No Child Left Behind Act of 2001
The No Child Left Behind Act authorizes several federal education programs that are administered by the states. The law is a reauthorization of the Elementary and Secondary Education Act.
Under the 2002 law, states are required to test students in reading and math in grades 3–8 and once in high school. All students are expected to meet or exceed state standards in reading and math by 2014.
The major focus of No Child Left Behind is to close student achievement gaps by providing all children with a fair, equal, and significant opportunity to obtain a high-quality education. The U.S. Department of Education emphasizes four pillars within the bill:
- Accountability: to ensure those students who are disadvantaged, achieve academic proficiency.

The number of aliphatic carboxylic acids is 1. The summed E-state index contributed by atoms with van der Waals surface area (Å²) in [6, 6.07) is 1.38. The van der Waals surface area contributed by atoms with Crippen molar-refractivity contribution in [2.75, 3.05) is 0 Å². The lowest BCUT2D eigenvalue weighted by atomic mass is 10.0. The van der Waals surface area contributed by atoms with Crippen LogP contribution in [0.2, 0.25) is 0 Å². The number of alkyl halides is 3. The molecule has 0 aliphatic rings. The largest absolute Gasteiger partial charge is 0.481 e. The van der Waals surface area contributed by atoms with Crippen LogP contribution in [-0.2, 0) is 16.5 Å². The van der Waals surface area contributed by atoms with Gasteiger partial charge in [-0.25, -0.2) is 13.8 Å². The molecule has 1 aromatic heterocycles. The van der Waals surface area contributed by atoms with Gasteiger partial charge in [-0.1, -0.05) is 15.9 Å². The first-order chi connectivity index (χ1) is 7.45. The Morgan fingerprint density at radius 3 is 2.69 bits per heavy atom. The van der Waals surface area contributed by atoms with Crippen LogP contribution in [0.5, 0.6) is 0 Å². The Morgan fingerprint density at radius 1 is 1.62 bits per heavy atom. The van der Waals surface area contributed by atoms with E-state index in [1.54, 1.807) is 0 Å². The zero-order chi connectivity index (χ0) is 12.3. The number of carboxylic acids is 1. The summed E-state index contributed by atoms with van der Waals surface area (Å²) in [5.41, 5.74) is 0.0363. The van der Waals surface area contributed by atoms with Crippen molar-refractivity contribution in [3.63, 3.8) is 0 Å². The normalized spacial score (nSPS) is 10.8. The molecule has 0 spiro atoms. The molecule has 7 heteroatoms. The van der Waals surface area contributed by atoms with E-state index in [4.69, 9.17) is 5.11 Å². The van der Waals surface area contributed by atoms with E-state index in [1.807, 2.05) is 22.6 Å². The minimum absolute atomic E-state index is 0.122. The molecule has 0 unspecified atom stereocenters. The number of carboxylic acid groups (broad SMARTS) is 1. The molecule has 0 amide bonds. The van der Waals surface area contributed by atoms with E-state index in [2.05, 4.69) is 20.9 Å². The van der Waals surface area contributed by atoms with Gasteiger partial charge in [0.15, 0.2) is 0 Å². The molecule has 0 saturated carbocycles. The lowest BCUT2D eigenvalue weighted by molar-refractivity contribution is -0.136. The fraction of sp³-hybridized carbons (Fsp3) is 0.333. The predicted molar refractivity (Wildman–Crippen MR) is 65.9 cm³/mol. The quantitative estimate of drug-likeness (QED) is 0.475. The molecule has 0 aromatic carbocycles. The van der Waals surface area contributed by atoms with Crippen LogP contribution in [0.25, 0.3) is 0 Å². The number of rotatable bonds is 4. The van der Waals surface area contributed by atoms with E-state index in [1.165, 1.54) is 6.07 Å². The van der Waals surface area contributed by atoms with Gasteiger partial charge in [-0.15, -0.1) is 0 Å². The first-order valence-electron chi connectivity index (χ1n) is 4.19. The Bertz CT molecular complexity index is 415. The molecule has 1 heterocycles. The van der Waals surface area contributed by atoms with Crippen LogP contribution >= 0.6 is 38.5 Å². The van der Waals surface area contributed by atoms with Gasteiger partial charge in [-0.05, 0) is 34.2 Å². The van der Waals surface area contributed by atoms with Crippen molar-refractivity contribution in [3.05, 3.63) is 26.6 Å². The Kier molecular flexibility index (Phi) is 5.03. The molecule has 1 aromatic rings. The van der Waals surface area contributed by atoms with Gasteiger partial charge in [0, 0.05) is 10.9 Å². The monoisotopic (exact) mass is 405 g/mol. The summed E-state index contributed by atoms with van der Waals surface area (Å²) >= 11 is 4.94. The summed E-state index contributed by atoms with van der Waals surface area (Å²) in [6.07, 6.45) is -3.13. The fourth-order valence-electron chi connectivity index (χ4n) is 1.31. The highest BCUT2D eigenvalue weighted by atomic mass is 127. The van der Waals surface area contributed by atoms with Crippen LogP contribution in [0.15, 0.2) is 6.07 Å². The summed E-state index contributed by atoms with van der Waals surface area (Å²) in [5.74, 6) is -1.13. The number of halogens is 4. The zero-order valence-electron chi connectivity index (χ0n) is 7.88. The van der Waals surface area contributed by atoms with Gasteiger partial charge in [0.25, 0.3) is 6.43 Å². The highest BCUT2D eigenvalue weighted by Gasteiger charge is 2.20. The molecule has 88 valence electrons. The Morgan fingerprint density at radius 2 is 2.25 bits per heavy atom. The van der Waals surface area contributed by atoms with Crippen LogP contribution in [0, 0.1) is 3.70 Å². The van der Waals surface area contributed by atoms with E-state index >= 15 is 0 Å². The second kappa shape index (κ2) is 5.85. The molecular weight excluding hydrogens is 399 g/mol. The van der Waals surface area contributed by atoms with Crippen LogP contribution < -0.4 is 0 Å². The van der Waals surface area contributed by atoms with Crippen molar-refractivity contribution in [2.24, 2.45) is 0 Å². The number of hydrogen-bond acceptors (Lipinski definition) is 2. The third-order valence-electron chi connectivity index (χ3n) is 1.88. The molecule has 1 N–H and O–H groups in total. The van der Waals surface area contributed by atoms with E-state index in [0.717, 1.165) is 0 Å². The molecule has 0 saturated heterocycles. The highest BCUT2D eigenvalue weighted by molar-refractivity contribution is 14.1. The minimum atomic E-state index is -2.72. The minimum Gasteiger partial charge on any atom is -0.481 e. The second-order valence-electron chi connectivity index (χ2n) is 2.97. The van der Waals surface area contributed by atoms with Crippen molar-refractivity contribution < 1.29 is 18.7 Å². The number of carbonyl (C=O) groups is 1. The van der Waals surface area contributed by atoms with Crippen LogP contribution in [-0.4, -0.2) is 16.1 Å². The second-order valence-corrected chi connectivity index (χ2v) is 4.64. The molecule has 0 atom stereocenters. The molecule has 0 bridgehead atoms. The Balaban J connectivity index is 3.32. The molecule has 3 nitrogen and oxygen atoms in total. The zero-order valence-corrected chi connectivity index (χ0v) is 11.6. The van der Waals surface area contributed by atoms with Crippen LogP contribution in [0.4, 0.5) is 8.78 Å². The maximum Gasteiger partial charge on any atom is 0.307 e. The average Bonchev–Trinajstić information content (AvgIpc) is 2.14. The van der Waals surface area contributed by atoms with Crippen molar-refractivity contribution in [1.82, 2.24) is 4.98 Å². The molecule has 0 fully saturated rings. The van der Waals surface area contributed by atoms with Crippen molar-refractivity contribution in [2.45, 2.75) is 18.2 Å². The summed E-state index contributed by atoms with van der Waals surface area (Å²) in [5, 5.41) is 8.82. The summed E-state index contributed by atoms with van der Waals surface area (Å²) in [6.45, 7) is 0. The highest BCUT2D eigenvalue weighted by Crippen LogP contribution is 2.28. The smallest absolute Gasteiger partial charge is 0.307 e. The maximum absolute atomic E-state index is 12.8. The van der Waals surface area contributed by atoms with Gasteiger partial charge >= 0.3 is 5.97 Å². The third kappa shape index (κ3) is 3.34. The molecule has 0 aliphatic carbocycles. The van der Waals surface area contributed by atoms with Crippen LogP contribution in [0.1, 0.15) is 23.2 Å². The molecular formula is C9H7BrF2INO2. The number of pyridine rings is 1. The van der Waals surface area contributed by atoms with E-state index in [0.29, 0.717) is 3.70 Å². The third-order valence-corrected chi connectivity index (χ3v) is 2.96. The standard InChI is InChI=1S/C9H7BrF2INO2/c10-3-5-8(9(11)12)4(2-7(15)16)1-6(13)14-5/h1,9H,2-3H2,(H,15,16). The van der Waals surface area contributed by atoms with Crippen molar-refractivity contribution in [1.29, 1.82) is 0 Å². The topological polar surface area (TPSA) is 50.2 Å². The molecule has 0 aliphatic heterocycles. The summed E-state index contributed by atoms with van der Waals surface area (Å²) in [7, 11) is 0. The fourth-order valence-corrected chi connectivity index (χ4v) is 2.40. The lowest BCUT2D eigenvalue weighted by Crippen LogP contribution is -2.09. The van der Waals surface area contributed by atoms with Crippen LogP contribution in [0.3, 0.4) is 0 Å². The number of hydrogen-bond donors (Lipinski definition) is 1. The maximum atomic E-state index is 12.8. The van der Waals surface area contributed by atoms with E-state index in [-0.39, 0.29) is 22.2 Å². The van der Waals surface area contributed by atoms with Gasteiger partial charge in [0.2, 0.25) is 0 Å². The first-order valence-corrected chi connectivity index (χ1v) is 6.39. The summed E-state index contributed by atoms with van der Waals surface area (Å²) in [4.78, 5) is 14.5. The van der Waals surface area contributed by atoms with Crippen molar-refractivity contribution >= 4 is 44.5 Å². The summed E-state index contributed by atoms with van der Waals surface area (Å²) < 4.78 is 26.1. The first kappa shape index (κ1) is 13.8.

- Flexibility: Allows school districts flexibility in how they use federal education funds to improve student achievement.
- Research-based education: Emphasizes educational programs and practices that have been proven effective through scientific research.
- Parent options: Increases the choices available to the parents of students attending Title I schools.
NCLB requires each state to establish state academic standards and a state testing system that meet federal requirements. This accountability requirement is called Adequate Yearly Progress (AYP). Washington received final approval of its state accountability plan from the U.S. Department of Education on August 6, 2008.
In its current iteration, NCLB formally expired on Sept. 30, 2007. The next reauthorization is expected in 2011.